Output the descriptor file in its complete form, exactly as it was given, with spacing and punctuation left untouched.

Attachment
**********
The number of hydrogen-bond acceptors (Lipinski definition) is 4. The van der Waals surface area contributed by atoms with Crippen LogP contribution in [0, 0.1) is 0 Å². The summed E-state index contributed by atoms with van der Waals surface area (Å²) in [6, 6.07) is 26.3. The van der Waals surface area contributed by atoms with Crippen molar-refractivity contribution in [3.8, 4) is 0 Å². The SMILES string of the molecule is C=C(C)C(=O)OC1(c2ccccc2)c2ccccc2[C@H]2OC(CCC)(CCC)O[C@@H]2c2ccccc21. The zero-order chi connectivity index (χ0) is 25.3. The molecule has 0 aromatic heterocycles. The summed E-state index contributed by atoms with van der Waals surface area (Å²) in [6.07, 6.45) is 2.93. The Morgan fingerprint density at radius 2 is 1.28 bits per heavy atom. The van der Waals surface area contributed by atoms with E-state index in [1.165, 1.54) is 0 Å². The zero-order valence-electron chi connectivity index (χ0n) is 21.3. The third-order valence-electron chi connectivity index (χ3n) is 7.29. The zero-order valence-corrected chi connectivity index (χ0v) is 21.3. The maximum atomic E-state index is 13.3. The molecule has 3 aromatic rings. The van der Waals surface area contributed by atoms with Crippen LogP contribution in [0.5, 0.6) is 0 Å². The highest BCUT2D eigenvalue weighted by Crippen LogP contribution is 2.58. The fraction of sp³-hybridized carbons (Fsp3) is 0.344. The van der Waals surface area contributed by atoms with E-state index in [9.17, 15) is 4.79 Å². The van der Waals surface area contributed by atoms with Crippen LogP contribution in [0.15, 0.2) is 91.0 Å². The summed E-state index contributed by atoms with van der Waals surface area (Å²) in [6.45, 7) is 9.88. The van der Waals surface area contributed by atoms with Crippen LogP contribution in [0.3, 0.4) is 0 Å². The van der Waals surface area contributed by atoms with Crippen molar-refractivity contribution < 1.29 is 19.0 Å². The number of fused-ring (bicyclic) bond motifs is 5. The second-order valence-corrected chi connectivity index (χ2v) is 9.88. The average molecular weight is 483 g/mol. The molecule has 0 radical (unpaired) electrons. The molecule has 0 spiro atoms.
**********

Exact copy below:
The number of hydrogen-bond acceptors (Lipinski definition) is 4. The van der Waals surface area contributed by atoms with Crippen LogP contribution in [0, 0.1) is 0 Å². The summed E-state index contributed by atoms with van der Waals surface area (Å²) in [6, 6.07) is 26.3. The van der Waals surface area contributed by atoms with Crippen molar-refractivity contribution in [3.8, 4) is 0 Å². The SMILES string of the molecule is C=C(C)C(=O)OC1(c2ccccc2)c2ccccc2[C@H]2OC(CCC)(CCC)O[C@@H]2c2ccccc21. The zero-order chi connectivity index (χ0) is 25.3. The molecule has 0 aromatic heterocycles. The summed E-state index contributed by atoms with van der Waals surface area (Å²) in [6.07, 6.45) is 2.93. The Morgan fingerprint density at radius 2 is 1.28 bits per heavy atom. The van der Waals surface area contributed by atoms with E-state index in [1.165, 1.54) is 0 Å². The zero-order valence-electron chi connectivity index (χ0n) is 21.3. The third-order valence-electron chi connectivity index (χ3n) is 7.29. The zero-order valence-corrected chi connectivity index (χ0v) is 21.3. The maximum atomic E-state index is 13.3. The molecule has 3 aromatic rings. The van der Waals surface area contributed by atoms with Crippen LogP contribution in [0.5, 0.6) is 0 Å². The highest BCUT2D eigenvalue weighted by Crippen LogP contribution is 2.58. The fraction of sp³-hybridized carbons (Fsp3) is 0.344. The van der Waals surface area contributed by atoms with E-state index in [9.17, 15) is 4.79 Å². The van der Waals surface area contributed by atoms with Crippen LogP contribution in [0.15, 0.2) is 91.0 Å². The summed E-state index contributed by atoms with van der Waals surface area (Å²) in [6.45, 7) is 9.88. The van der Waals surface area contributed by atoms with Crippen LogP contribution in [0.3, 0.4) is 0 Å². The van der Waals surface area contributed by atoms with Crippen molar-refractivity contribution < 1.29 is 19.0 Å². The number of fused-ring (bicyclic) bond motifs is 5. The second-order valence-corrected chi connectivity index (χ2v) is 9.88. The average molecular weight is 483 g/mol. The molecule has 0 radical (unpaired) electrons. The molecule has 0 spiro atoms.